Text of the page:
(Cheap Trick/Red Ant Entertainment)
Before we bog ourselves down in the bubble gum, let's get the disclaimer out of the way: The purpose of this essay isn't to compare Cheap Trick to John Coltrane, or Bob Dylan, or Elvis Costello, or any other so-called “critically important” musical acts. In fact, as we survey the history of 20th-century popular music, Cheap Trick shouldn't even register as a blip — unless it's a footnote somewhere that points to them as a particularly tenacious example of an anti-important pop nuisance, the epitome of vapid.
This, of course, is what makes Cheap Trick rebels (notice here the use of the present tense). They've had no other desire than to wallow in the cliches of cliches of teen pain and desire. Crowd-pleasers primarily, they've never wanted to say anything more than “I want you to want me,” in a catchy, big-hit kind of way. They've shamelessly flogged their dying collective horse, constructing sappy, overproduced, post-Beatles ballads and mostly uninspired, semidistorted rockers out of its last feeble whinnies. And then there's the shtick (the pretty boys vs. the goobers, the checkered 24-necked guitars), which, back in the late '70s, was often misinterpreted as “absurdist,” and today as, well, “fresh.” Yes, to love Cheap Trick is to prefer a lite beer over a microbrew, to pour fake maple on your toaster waffles. To love Cheap Trick is to embrace American mediocrity at its most refined — to celebrate the “art” of the artless and the “hook” of an icebox-to-Eskimo sales job. And if you, dear reader, have borne this cross like I have, through so many years of I-told-you-sos and what-are-you-stupids, waiting for a sign of dead equine resurrection, take a seat, if you haven't already.
Exactly 20 years after the first Cheap Trick Cheap Trick, here it is, the heavily hyped, re-self-titled re-debut. Breathe easy. It's neither “critically important” nor Bryan Adams-abhorrent. Indeed, it's vintage Cheap Trick (as the ads tell us), and since their confection has always been a product more than a process, the complainers can just go ahead and leave the arena. And unlike Dream Police — or any album thereafter — the standout tracks are fairly plentiful (bearing in mind all the relativity): “Anytime,” the opening cut, has that signature Bun E. Carlos snare-drum shuffle (as does the Meatloaf-esque “Wrong All Along”), then some melodic guitar-picking, then the distortion explosion as Zander melodically shreds his vocal chords in a way reminiscent of Kurt Cobain or Roger Daltry. (There's a chicken-or-egg question for you.) Or the sugary Beatles-John Lennon — uh — stylings on “Carnival Game,” “Yeah, Yeah,” and “You Let a Lot of People Down.” Nice chord progressions, nice hooks; you've heard them all, but you haven't, really. You're smiling, and you're right. You've heard this entire album before, even if you haven't. You've been dreaming it, for better or worse, since the age of 12.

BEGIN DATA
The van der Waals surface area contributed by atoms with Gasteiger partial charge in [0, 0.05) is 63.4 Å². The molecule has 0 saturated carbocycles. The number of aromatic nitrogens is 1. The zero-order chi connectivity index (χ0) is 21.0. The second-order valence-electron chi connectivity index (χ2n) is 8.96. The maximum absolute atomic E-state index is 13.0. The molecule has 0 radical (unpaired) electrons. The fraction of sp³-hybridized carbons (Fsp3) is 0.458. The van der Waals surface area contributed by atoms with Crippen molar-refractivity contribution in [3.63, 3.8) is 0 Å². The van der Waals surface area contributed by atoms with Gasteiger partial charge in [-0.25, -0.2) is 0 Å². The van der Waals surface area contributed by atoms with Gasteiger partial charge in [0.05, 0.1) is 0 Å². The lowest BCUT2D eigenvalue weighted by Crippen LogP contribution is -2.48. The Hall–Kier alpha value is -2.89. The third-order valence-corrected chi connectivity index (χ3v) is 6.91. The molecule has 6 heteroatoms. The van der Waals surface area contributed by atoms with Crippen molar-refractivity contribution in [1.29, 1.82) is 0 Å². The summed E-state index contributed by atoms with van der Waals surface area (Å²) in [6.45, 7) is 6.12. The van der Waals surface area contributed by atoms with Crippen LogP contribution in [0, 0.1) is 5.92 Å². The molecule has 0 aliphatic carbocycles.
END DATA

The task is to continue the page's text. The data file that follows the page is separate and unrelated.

— Curtis Bonney
Jean Norris and Renee Neufville, known collectively as Zhane, are unabashed fans of the radio; they make utterly mainstream music, but with their own distinctive stamp. On their first recording, 1994's Pronounced Jah-nay (the name is an imperfect amalgam of their first names), they scored minor hits with austere but rhythmically strident songs like “Hey Mr. DJ” and “Groove Thang.” The songs' dark tones and savvy lyrics announced that the duo were fans of late-'70s and early '80s R&B. The production values were similar to Aretha's early Arista recordings, and the vibe hearkened back to the heady days of disco. They were deeply cognizant that in some communities partying meant cathartic affirmation more than escapist celebration. In other words, they really did believe in the boogie. And the boogie believed in them (the recording went platinum). They are smart (both are alumnae of Temple University) and they write solid, well-structured songs. If they can maintain this level of quality for a decade or so, they'll be a stateside, distaff, black version of the Pet Shop Boys.